Even in this age in which computer technology is advancing rapidly, many challenges cannot be solved. Combinatorial optimization problems, which require optimized solutions to be elicited from a massive number of complex combinations, are extremely difficult to solve using conventional computers.

For example, in stock diversification, when trying to derive the optimal combination with just 20 stocks or securities, there are more than one quintillion possible combinations, making it effectively impossible for conventional general-purpose computers to come up with an answer in a practical amount of time. As a solution, Fujitsu has developed Digital Annealer, a computer with a new architecture that can solve combinatorial optimization problems instantly.

Using Digital Annealer, German automobile manufacturer Volkswagen was able to optimize the scheduling of industrial robots in factories as well as inventory control. Moreover, they use Digital Annealer in complex applications, such as optimizing sideview mirror shape to minimize noise.

Digital Annealer can be used to instantaneously produce optimized solutions even in areas where most people have given up on finding an answer. In the future, we believe this technology can be applied to mitigating traffic throughout entire metropolitan areas as well as in the development of macromolecular drugs.

Creating New Value Together with Customers

Fujitsu believes that technology’s purpose is to bring happiness and well-being to people. By framing all our ideas in a human-centric context, we ensure that the value we produce focuses on human well-being.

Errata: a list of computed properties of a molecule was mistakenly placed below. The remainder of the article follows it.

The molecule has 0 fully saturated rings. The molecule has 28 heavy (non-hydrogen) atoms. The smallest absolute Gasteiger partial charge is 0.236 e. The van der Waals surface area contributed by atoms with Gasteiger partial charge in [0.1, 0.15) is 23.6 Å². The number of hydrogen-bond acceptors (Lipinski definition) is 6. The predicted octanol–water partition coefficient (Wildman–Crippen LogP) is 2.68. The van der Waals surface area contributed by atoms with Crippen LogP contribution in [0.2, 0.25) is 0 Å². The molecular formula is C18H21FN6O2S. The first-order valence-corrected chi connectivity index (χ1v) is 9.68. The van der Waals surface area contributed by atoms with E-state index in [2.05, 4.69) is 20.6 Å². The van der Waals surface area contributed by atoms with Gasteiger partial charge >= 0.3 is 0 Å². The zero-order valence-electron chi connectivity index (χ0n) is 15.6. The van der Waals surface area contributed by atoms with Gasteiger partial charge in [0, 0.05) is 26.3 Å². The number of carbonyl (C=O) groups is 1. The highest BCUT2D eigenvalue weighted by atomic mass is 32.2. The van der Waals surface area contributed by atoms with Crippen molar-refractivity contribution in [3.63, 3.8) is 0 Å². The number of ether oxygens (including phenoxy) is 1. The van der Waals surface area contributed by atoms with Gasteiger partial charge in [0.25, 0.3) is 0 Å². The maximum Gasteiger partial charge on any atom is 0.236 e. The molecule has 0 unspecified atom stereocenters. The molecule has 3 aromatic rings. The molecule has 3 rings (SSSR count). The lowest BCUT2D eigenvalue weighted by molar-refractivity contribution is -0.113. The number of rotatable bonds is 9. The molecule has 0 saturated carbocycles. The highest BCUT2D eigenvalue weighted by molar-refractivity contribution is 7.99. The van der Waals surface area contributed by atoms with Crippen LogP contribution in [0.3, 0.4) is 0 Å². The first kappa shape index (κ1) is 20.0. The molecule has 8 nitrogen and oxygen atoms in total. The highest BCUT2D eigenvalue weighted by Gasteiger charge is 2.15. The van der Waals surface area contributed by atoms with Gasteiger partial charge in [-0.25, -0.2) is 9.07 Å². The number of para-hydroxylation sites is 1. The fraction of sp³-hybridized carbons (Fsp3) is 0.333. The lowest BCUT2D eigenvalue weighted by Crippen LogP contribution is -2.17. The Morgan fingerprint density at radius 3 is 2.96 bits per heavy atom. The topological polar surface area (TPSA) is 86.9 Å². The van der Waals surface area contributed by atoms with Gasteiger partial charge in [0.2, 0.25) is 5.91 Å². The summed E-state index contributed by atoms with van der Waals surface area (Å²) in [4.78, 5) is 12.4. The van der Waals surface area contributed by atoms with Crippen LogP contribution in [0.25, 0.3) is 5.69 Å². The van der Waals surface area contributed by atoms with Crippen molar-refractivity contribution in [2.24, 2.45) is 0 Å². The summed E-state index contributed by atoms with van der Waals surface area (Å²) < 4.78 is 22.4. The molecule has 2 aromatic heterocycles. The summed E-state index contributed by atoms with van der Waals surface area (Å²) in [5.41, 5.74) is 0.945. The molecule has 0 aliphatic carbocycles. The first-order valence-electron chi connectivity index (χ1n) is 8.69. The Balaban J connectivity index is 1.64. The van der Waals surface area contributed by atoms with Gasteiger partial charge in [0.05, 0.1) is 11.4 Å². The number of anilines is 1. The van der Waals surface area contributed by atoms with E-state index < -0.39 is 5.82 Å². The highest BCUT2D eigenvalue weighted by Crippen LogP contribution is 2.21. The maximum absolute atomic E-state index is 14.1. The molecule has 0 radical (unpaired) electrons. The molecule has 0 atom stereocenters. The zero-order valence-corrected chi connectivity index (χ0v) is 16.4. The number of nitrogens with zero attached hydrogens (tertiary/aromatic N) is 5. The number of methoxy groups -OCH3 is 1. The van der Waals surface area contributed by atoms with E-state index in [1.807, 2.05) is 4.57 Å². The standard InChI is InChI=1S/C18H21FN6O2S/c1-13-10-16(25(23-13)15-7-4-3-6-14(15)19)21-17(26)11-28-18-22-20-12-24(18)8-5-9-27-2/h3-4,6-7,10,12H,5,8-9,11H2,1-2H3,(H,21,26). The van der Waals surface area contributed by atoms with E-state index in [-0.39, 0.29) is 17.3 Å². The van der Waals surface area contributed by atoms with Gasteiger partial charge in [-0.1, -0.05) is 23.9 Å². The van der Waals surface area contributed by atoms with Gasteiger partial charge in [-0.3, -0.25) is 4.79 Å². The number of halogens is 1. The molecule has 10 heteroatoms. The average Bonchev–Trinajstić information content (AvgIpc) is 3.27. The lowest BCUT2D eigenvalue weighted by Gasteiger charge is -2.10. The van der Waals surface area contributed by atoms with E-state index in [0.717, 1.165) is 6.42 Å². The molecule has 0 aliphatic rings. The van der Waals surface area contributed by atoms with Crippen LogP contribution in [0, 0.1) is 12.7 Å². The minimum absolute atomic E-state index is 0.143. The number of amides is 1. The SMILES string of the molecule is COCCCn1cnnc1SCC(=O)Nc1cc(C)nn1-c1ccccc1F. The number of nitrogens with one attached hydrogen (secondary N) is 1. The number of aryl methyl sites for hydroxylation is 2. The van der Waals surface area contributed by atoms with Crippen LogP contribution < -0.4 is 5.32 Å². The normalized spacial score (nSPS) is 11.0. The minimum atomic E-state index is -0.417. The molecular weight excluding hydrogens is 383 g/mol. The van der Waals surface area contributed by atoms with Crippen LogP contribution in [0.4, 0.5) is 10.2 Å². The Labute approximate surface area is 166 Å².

Based on this thinking, Fujitsu collaborated with RIKEN, the National Cancer Center, and Showa University in 2018 to develop technology to automatically detect heart abnormalities in fetuses using AI as part of an effort to address the serious problem of a shortage of OB-GYN doctors.

Hirose invited to the stage RIKEN’s Masaaki Komatsu, who is leading this joint development effort. Dr. Komatsu spoke of the difficulties they faced in developing this technology and the results obtained by engaging in this effort with Fujitsu.

Joint Efforts with RIKEN to Develop Fetal Cardiac Ultrasound Screening Using AI

Masaaki Komatsu
Research Scientist, Cancer Translational Research Team
Center for Advanced Intelligence Project, RIKEN

Advanced diagnostic techniques are required to observe the hearts of fetuses, especially in ultrasound screenings, which are largely dependent on examiners’ skills. Moreover, AI analysis of ultrasound images is extremely difficult, and development has not advanced much globally.